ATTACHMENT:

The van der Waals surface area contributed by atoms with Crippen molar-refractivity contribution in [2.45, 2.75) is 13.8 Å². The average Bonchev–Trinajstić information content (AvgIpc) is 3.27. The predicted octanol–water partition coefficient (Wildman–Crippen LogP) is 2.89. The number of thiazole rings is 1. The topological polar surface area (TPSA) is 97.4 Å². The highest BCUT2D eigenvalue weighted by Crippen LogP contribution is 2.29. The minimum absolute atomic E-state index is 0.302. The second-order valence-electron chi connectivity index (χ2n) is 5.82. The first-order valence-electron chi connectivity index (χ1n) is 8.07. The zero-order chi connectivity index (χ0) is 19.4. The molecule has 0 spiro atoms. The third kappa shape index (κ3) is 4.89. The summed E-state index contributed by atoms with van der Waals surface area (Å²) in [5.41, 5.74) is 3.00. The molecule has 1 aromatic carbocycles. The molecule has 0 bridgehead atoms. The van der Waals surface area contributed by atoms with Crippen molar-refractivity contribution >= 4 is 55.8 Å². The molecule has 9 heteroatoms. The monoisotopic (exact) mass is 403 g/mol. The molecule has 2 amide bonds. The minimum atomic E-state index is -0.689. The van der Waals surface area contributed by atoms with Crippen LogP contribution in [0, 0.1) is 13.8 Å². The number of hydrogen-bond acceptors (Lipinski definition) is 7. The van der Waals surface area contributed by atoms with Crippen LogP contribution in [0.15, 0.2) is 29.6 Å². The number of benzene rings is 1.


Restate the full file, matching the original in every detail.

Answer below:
The van der Waals surface area contributed by atoms with Crippen molar-refractivity contribution in [2.45, 2.75) is 13.8 Å². The average Bonchev–Trinajstić information content (AvgIpc) is 3.27. The predicted octanol–water partition coefficient (Wildman–Crippen LogP) is 2.89. The number of thiazole rings is 1. The topological polar surface area (TPSA) is 97.4 Å². The highest BCUT2D eigenvalue weighted by Crippen LogP contribution is 2.29. The minimum absolute atomic E-state index is 0.302. The second-order valence-electron chi connectivity index (χ2n) is 5.82. The first-order valence-electron chi connectivity index (χ1n) is 8.07. The zero-order chi connectivity index (χ0) is 19.4. The molecule has 0 spiro atoms. The third kappa shape index (κ3) is 4.89. The summed E-state index contributed by atoms with van der Waals surface area (Å²) in [5.41, 5.74) is 3.00. The molecule has 1 aromatic carbocycles. The molecule has 0 bridgehead atoms. The van der Waals surface area contributed by atoms with Crippen molar-refractivity contribution >= 4 is 55.8 Å². The molecule has 9 heteroatoms. The monoisotopic (exact) mass is 403 g/mol. The molecule has 2 amide bonds. The minimum atomic E-state index is -0.689. The van der Waals surface area contributed by atoms with Crippen LogP contribution in [0, 0.1) is 13.8 Å². The number of hydrogen-bond acceptors (Lipinski definition) is 7. The van der Waals surface area contributed by atoms with Crippen LogP contribution in [0.15, 0.2) is 29.6 Å². The number of benzene rings is 1.